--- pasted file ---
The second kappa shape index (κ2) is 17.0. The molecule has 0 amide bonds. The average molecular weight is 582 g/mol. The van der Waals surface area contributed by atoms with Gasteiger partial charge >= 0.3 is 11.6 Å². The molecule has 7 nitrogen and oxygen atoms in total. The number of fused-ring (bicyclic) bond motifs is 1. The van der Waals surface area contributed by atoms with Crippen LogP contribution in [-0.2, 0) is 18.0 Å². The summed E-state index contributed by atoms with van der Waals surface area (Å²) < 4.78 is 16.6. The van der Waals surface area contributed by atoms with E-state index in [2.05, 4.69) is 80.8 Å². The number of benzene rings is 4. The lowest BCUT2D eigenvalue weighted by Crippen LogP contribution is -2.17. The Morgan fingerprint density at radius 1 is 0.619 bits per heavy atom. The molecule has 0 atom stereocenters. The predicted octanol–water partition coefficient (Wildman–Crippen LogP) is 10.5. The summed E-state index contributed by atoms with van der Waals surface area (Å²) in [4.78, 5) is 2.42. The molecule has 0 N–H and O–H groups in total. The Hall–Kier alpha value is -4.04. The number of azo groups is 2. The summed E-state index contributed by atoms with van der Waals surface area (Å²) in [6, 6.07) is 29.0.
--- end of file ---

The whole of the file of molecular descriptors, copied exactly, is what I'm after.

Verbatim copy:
The second kappa shape index (κ2) is 17.0. The molecule has 0 amide bonds. The average molecular weight is 582 g/mol. The van der Waals surface area contributed by atoms with Gasteiger partial charge >= 0.3 is 11.6 Å². The molecule has 7 nitrogen and oxygen atoms in total. The number of fused-ring (bicyclic) bond motifs is 1. The van der Waals surface area contributed by atoms with Crippen LogP contribution in [-0.2, 0) is 18.0 Å². The summed E-state index contributed by atoms with van der Waals surface area (Å²) < 4.78 is 16.6. The van der Waals surface area contributed by atoms with E-state index in [2.05, 4.69) is 80.8 Å². The number of benzene rings is 4. The lowest BCUT2D eigenvalue weighted by Crippen LogP contribution is -2.17. The Morgan fingerprint density at radius 1 is 0.619 bits per heavy atom. The molecule has 0 atom stereocenters. The predicted octanol–water partition coefficient (Wildman–Crippen LogP) is 10.5. The summed E-state index contributed by atoms with van der Waals surface area (Å²) in [4.78, 5) is 2.42. The molecule has 0 N–H and O–H groups in total. The Hall–Kier alpha value is -4.04. The number of azo groups is 2. The summed E-state index contributed by atoms with van der Waals surface area (Å²) in [6, 6.07) is 29.0.